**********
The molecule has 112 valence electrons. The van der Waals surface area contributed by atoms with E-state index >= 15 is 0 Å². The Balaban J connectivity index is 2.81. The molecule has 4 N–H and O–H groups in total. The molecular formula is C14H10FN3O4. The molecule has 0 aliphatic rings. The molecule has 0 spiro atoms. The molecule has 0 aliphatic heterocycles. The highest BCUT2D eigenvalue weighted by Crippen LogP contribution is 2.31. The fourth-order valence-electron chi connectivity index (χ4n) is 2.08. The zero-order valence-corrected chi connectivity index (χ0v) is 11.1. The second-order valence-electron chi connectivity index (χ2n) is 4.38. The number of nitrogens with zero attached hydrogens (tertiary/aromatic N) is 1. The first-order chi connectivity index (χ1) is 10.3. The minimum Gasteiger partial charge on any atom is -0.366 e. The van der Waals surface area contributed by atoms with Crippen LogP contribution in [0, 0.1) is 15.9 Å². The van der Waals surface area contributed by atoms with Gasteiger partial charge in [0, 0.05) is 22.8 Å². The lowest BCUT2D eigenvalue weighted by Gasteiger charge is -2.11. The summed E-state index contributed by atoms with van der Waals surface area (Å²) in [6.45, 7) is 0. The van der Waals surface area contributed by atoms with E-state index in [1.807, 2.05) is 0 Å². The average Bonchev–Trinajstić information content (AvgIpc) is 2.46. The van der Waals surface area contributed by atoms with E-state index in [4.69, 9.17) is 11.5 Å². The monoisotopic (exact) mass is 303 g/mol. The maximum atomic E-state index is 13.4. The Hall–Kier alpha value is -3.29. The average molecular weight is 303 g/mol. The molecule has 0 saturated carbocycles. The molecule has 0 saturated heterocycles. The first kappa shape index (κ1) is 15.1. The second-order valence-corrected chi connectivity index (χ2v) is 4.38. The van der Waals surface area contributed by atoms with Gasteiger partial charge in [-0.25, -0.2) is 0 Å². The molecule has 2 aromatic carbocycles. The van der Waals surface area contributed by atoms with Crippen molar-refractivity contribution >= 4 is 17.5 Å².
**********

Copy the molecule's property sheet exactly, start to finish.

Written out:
The molecule has 112 valence electrons. The van der Waals surface area contributed by atoms with E-state index >= 15 is 0 Å². The Balaban J connectivity index is 2.81. The molecule has 4 N–H and O–H groups in total. The molecular formula is C14H10FN3O4. The molecule has 0 aliphatic rings. The molecule has 0 spiro atoms. The molecule has 0 aliphatic heterocycles. The highest BCUT2D eigenvalue weighted by Crippen LogP contribution is 2.31. The fourth-order valence-electron chi connectivity index (χ4n) is 2.08. The zero-order valence-corrected chi connectivity index (χ0v) is 11.1. The second-order valence-electron chi connectivity index (χ2n) is 4.38. The number of nitrogens with zero attached hydrogens (tertiary/aromatic N) is 1. The first-order chi connectivity index (χ1) is 10.3. The minimum Gasteiger partial charge on any atom is -0.366 e. The van der Waals surface area contributed by atoms with Crippen LogP contribution in [0, 0.1) is 15.9 Å². The van der Waals surface area contributed by atoms with Gasteiger partial charge in [0, 0.05) is 22.8 Å². The lowest BCUT2D eigenvalue weighted by Gasteiger charge is -2.11. The summed E-state index contributed by atoms with van der Waals surface area (Å²) in [6.45, 7) is 0. The van der Waals surface area contributed by atoms with E-state index in [1.807, 2.05) is 0 Å². The average Bonchev–Trinajstić information content (AvgIpc) is 2.46. The van der Waals surface area contributed by atoms with E-state index in [4.69, 9.17) is 11.5 Å². The monoisotopic (exact) mass is 303 g/mol. The maximum atomic E-state index is 13.4. The Hall–Kier alpha value is -3.29. The average molecular weight is 303 g/mol. The molecule has 0 saturated carbocycles. The molecule has 0 saturated heterocycles. The first kappa shape index (κ1) is 15.1. The second-order valence-corrected chi connectivity index (χ2v) is 4.38. The van der Waals surface area contributed by atoms with Gasteiger partial charge in [-0.25, -0.2) is 0 Å². The molecule has 2 aromatic carbocycles. The van der Waals surface area contributed by atoms with Crippen molar-refractivity contribution >= 4 is 17.5 Å².